Trophic cascades involve propagation of the effect along a vertical trophic chain consisting of three or more components connected by grazing or predation. In Figure 1c, an increase/decrease in Component 4 will lead to the decrease/increase in Component 3, increase/decrease in Component 2, and decrease/increase in Component 1. These effects are particularly well studied in aquatic food chains (see examples below), but have also been studied in terrestrial systems.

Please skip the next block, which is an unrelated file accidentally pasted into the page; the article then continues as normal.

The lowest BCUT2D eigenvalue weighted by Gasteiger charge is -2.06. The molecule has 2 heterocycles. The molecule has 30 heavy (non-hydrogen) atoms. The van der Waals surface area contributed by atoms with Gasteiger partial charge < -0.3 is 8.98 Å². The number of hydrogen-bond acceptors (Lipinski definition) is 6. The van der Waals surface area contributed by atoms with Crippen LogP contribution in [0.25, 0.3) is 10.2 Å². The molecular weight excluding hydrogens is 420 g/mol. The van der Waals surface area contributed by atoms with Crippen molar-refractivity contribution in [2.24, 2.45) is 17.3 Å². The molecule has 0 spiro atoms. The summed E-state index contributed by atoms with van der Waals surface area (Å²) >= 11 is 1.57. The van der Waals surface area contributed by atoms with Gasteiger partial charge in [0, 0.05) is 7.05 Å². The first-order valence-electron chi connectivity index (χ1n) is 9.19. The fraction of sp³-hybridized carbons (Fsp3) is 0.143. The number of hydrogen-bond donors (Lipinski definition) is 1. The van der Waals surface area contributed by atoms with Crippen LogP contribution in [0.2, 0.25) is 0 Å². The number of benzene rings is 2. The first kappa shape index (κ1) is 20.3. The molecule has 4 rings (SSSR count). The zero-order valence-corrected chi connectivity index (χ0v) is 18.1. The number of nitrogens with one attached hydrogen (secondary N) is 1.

It is worth pointing out, however, that the structure of real ecosystems hardly ever fits tidily into the concepts of simple trophic levels (e.g., omnivory is widespread in nature), and trophic cascades, therefore, are often complicated by the interlinks within and among trophic levels (e.g., in terrestrial ecosystems insectivorous birds prey on predatory, herbivorous, and parasitoid insects, and the resulting effect of birds on the primary producers and their damage by herbivory may, therefore, depend on the specific species and the conditions involved). In particular, proper consideration of detritus contributions to the energy flows may prove the 'trophic cascade' simplification unsuitable, as the detritus compartment often has direct links to a number of trophic levels.
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